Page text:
29 May 2024, 23:11
By Furniture News May 07, 2014

Fighting the fires of Fake Britain

The revelations disclosed in an episode of BBC’s Fake Britain in January threatened consumer confidence in beds and upholstery nationwide – for a market with such stringent flammability regulations, how could so many unfit products slip through the net? After featuring on the show, testing specialist FIRA International became the first port of call for many, from industry members to the general public, seeking clarification on the issue and safety reassurance – COO Phil Reynolds offers his thoughts …

What impact do you think the Fake Britain episode had on the industry, and what were your thoughts on the show?

The show certainly caused some major ripples. Nobody wants to supply potentially dangerous or illegal products, and nobody wants the brand damage that appearing on a show like this can cause – it has certainly caused the industry to focus in on its due diligence systems.

Whilst I think everybody would welcome a focus on enforcement of the Furniture & Furnishings (Fire) (Safety) Regulations, the timing of the show, in line with the January sales slot, was less than helpful. The way some of the results were presented was also slightly sensationalist, suggesting that eight out 10 sofas on sale were non-conforming and, with sofas in particular, did not necessarily reflect the true safety risk posed to consumers.

What kinds of enquiries have you been handling since?

From the industry we have been helping our clients regain confidence in their due diligence systems through training, technical support and testing.

From the general public we have been fielding all sorts of questions, from “what is the correct label for my product?” to “can I set fire to my furniture to see whether it is fire-safe?”

Where in the supply chain do you think the problem lies?

It is very difficult to define whether there is actually a significant problem and what the root cause is. What is good is that the whole supply chain is getting around the table. We recently arranged a meeting involving retailers, manufacturers, back-coaters and chemical suppliers to discuss potential issues, solutions and risk minimisation.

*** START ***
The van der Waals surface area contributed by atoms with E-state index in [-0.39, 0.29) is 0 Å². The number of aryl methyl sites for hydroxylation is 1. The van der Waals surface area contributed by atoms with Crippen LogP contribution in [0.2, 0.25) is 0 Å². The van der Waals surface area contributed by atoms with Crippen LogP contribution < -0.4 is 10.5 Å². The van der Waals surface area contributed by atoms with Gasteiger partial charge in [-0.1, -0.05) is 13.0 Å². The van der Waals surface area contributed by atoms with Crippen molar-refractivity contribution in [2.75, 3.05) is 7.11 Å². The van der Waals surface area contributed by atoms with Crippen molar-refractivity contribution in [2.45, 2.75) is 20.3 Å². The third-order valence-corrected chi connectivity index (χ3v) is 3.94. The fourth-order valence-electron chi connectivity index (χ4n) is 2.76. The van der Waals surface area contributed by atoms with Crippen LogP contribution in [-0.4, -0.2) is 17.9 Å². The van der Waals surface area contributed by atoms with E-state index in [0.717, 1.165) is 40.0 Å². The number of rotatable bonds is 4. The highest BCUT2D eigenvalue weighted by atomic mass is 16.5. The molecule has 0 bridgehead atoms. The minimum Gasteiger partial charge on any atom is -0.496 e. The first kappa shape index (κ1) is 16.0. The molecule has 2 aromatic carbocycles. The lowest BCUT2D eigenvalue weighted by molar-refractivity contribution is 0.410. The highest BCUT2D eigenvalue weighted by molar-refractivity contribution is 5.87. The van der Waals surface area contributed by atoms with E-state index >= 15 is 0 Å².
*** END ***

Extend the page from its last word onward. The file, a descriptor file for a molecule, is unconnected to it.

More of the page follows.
“The timing of the show, in line with the January sales slot, was less than helpful. The way some of the results were presented was also slightly sensationalist”

What’s happening with the Regulations?

The programme highlights one issue with the current Regulations – and that is the difficulty of enforcement. The Regulations are designed to help manufacturers combine compliant fabrics, foams and fibres into a final, compliant product. All the tests are generally carried out on virgin materials.

When Trading Standards come to enforce the Regulations, they have to buy final items and strip the materials out for testing. There can be a number of problems with this, such as not being able to get enough fabric or foam from a product to test, or potential contamination of the product during manufacturing, storage or delivery.

The Department for Business, Innovation and Skills (BIS) has just launched a consultation into a potential amendment to the Regulations. This won’t address the enforcement issues, or indeed many of the areas that need clarification. The change is to look at undertaking the match test, used for cover fabrics, over combustion-modified foam, rather than non-combustion-modified foam as at present. This should have the advantage of more closely reflecting real life and also reducing the levels of fire retardants used.

However, some research is needed to confirm BIS’ claims that this will significantly reduce cost, while not affecting safety. FIRA has responded to this challenge and is currently undertaking a project, in conjunction with a fabric manufacturer, back-coater and furniture manufacturers, which should help answer these questions.

How do you believe the industry should respond to the BBC programme?

Obviously, it is great that the whole supply chain is getting together to look at potential issues and solutions. Already, the industry is tightening up its due diligence systems, which can only be a good thing for minimising any risk to the consumer. It also highlights the value of good, independently-audited codes of practice – such as the National Bed Federation’s NBF Approved members’ scheme. Such schemes really give added confidence to both retailers and consumers.

There is opportunity for the wider furniture industry to benefit from a similar scheme. What I would say is that I would urge the industry not to be complacent – there is a strong likelihood that the BBC will revisit this issue when the main Fake Britain series is aired later in the year.

Phil Reynolds is COO of FIRA International, which provides flammability services to the industry alongside a wide range of trade support services. This article was published in the April issue of Furniture News magazine.

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